Multiply-city; Representations of Urban Experience
Slums During the Urbanization Process of Turkey
The word ‘slum’ was firstly mentioned by a writer called James Hardy Vaux, in his book ‘Vocabulary of the Flash Language’ which was published in 1812. At those times ‘slum’ was also a synonym of illegal commerce. Today, ‘slum’ is used to describe the residential areas of a huge amount of people of the world. According to the UN-Habitat report released in October 2003 “Some 923,986,000 people, or 31.6 per cent of the world’s total urban population, live in slums; some 43 per cent of the urban population of all developing regions combined live in slums; some 78.2 per cent of the urban population in the least developed countries live in slums; some six per cent of the urban population in developed regions live in slum-like conditions”.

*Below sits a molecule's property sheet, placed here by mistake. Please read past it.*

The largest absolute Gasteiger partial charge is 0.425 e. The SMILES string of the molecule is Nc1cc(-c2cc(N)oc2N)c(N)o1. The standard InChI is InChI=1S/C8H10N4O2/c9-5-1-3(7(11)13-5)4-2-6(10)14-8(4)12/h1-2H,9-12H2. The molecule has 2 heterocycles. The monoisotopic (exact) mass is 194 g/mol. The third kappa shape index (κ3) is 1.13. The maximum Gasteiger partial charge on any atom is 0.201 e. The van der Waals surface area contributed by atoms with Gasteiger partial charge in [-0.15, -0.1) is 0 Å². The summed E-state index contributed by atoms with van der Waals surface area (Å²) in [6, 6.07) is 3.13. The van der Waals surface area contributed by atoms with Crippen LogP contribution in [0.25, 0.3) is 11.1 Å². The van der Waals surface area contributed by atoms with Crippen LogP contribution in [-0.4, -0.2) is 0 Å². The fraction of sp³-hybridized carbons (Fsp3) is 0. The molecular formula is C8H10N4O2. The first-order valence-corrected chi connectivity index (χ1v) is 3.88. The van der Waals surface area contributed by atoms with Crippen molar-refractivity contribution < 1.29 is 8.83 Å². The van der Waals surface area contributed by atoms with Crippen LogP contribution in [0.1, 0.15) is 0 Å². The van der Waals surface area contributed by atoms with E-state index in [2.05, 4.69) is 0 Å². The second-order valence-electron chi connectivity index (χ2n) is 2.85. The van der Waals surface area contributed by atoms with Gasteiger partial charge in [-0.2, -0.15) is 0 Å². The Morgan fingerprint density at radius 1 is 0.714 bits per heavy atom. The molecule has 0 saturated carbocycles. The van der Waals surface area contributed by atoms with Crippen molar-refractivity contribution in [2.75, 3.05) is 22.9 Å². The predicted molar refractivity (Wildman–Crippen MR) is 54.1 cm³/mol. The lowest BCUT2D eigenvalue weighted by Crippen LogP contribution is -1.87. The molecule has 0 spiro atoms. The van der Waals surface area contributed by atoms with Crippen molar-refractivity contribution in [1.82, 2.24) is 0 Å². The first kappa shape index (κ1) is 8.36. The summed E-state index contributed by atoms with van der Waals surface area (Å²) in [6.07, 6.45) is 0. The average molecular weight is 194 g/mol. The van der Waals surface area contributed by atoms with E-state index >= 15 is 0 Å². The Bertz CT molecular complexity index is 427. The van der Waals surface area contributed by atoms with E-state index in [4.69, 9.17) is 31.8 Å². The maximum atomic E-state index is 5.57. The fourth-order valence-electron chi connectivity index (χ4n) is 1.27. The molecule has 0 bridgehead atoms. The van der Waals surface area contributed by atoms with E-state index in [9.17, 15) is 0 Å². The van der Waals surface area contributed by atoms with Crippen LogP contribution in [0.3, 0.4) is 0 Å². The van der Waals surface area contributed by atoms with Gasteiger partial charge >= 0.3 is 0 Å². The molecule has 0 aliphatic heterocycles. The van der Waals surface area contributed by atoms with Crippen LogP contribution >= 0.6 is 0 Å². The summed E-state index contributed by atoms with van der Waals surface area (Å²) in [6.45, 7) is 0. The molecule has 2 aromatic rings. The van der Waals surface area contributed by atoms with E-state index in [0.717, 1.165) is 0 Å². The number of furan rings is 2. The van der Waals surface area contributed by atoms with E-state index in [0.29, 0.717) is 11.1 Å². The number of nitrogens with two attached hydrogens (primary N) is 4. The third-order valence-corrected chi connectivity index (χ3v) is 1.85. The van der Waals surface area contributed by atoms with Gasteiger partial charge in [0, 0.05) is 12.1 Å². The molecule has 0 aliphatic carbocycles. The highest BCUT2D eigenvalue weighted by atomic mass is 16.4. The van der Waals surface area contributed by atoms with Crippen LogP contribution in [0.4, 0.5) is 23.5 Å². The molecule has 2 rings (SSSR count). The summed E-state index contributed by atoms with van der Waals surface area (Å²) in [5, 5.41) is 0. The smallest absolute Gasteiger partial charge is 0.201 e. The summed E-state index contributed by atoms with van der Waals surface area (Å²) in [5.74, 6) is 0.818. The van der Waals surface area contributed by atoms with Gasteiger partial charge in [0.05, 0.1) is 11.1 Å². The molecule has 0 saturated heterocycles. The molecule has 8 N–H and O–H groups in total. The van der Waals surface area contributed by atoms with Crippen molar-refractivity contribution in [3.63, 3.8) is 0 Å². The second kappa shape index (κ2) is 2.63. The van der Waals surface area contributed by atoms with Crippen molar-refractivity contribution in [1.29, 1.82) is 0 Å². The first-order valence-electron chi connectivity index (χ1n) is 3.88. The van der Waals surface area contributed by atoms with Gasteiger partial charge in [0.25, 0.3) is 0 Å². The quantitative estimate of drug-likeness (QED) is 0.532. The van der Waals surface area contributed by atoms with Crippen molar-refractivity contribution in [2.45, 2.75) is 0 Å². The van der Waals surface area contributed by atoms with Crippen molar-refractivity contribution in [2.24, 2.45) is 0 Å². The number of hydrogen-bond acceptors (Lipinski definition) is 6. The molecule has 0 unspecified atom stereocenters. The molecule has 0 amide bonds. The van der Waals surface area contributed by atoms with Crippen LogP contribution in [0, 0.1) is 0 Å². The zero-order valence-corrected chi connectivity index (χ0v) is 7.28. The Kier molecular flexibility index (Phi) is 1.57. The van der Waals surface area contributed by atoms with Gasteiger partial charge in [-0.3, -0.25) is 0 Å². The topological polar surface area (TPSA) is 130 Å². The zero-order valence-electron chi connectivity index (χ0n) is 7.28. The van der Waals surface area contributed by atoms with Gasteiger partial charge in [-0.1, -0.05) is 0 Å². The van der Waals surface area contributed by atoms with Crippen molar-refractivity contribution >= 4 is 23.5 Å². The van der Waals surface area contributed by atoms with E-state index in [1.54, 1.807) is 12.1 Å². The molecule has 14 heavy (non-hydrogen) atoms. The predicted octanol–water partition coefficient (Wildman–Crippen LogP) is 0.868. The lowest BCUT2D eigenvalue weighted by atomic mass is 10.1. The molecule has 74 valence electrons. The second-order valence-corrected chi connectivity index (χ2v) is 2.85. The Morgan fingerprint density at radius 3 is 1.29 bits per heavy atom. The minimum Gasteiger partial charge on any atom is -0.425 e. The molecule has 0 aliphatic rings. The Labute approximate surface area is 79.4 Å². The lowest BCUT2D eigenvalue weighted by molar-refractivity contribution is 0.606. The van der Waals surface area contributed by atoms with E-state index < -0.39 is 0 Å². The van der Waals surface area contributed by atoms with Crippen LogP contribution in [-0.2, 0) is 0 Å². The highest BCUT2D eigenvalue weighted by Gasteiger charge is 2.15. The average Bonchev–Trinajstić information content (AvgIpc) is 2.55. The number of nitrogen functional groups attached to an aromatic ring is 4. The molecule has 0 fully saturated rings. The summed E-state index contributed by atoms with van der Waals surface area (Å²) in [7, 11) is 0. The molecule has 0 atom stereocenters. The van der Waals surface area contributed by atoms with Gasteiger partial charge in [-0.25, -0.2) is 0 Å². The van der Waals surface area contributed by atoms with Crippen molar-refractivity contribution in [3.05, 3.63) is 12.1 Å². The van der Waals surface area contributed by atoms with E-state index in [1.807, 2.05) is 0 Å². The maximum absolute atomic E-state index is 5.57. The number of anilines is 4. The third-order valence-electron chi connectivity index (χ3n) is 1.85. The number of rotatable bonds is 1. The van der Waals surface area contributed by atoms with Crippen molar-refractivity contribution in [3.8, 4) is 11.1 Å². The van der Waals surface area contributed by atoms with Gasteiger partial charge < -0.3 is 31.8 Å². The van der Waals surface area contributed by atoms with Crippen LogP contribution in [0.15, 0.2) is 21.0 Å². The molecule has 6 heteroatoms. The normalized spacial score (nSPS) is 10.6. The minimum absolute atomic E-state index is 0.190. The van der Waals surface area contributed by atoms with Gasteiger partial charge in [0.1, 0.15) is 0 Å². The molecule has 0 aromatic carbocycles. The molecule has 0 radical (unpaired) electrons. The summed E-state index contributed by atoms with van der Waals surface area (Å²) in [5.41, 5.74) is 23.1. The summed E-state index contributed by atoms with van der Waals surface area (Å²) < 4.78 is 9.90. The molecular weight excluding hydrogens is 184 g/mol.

In Turkey, the slums history can be considered parallel with the urbanization process which started in the 1950’s. Tahire Erman, an academician of urban studies describes this process in four different stages which are ‘rural other’ in 1950s – 1960s, ‘disadvantaged other’ in 1970s, early 1980s, ‘variations’ in mid 1980s – 1990s, ‘slumed other’ late 1990s. During this period of 1945-1990, the total population of the country increased 3 times more crowded and the percentage of the urban population to the rural population increased from %24 to %56. Many academics, researchers thought that slum dwellers would homogenized in 1950s – 1960s. According to them, those people were not integrated yet but they could integrate during development of the urbanization process in Turkey. However, this approach changed in 1970s and rural migrants were started to be called ‘disadvantaged other’. Inadequate public policies and the capitalist market relationships were the ‘structural barriers’ standing in front of the integration. According to Teddy Cruz, an architect who has been working in the...